• Like
Branches of philosophy
Upcoming SlideShare
Loading in...5
×

Thanks for flagging this SlideShare!

Oops! An error has occurred.

Branches of philosophy

  • 12,450 views
Published

 

  • Full Name Full Name Comment goes here.
    Are you sure you want to
    Your message goes here
    Be the first to comment
No Downloads

Views

Total Views
12,450
On SlideShare
0
From Embeds
0
Number of Embeds
0

Actions

Shares
Downloads
203
Comments
0
Likes
2

Embeds 0

No embeds

Report content

Flagged as inappropriate Flag as inappropriate
Flag as inappropriate

Select your reason for flagging this presentation as inappropriate.

Cancel
    No notes for slide

Transcript

  • 1. Direct instruction
    Guided practice
    Independent practice
    Group practice
    Student-Instructor instruction
    Personal assessment
    Share virtually what you learned/how you learn with the instructor and at least one other member of the class.
  • 2. Direct instruction
    Remembering: arrange, define, duplicate, label, list, memorize, name, order, recognize, relate, recall, repeat, reproduce, state.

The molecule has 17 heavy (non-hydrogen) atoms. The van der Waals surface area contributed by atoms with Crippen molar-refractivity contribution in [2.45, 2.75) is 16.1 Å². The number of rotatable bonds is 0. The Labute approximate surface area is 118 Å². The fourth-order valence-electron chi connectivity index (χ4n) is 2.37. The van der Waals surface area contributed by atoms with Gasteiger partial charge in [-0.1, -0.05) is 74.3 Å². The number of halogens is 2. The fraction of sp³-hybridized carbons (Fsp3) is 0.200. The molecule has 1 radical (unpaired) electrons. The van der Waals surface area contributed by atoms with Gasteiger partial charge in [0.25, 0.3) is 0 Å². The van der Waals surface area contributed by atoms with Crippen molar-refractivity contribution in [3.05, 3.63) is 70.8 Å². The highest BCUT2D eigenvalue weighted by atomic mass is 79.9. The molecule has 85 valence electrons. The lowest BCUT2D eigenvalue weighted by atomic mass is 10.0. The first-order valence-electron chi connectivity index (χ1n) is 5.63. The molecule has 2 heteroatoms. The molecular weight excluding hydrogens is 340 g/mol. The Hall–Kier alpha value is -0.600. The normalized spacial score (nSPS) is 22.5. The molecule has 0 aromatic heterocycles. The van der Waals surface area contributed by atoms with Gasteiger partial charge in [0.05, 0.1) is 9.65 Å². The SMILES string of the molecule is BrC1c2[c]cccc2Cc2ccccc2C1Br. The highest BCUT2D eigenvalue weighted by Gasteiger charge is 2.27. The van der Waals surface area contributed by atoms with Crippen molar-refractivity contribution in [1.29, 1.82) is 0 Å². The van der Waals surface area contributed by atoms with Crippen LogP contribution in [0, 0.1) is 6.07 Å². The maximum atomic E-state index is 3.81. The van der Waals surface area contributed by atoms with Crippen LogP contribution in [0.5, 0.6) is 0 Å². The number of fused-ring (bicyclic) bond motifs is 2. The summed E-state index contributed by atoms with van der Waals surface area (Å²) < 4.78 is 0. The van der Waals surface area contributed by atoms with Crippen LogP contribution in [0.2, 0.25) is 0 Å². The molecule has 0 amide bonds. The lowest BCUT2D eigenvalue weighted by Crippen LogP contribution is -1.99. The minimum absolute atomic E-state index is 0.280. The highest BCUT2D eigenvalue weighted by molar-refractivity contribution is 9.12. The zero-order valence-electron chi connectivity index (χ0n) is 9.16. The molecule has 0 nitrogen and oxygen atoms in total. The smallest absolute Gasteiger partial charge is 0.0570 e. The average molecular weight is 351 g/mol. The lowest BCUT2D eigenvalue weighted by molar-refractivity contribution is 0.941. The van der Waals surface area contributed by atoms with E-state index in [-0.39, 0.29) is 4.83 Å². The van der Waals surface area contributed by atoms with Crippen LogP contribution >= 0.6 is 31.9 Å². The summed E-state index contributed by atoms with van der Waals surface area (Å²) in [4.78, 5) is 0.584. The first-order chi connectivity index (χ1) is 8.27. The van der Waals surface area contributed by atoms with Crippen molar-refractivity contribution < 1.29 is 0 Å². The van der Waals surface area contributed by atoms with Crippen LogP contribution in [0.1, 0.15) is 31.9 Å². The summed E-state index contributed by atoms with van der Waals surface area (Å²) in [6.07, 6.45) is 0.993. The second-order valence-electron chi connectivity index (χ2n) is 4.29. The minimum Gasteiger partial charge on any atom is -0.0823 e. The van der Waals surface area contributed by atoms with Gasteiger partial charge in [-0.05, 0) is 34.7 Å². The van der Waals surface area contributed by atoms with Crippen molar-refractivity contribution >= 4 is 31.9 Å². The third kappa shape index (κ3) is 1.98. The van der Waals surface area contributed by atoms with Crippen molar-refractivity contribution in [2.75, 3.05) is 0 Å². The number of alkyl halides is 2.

Understanding: classify, describe, discuss, explain, express, identify, indicate, locate, recognize, report, restate, review, select, translate.
    During our discussion think of how personal bias, culture, religion, time, space, sexual orientation, gender, socio-economic status, fate influence your thoughts and ideas.
  • 3. Source Material Ethics #1
    www.buzzle.com/articles/branches-of-​philosophy.html
  • 4. Branches of Philosophy
    Instead of being treated as a single, unified subject, philosophy is typically broken down into a number of specialties areas or branches. The following are the branches that we will focus on:
    Metaphysics
    Epistemology
    Teleology
    Ethics
    Logic
  • 5. Branches of Philosophy
    This doesn't mean that each branch of philosophy is entirely autonomous - there is overlap between the branches. Sometimes deciding which branch of philosophy a question properly belongs in isn't very clear.
    The parts make the whole
  • 6. Metaphysics: Study of what is real
    In Western philosophy metaphysics has become the study of the fundamental nature of all reality - what is it.
    Some only regard metaphysics as the study of "higher" reality or the "invisible" nature behind everything, but that isn't actually true. It is, instead, the study of all of reality, visible and invisible.
  • 7. Epistemology: Study of Knowledge
    Epistemology is the study of the nature of knowledge. Epistemological studies usually focus upon our means for acquiring knowledge; thus modern epistemology generally involves a debate between rationalism and empiricism, or the question of whether knowledge can be acquired a priori or a posteriori.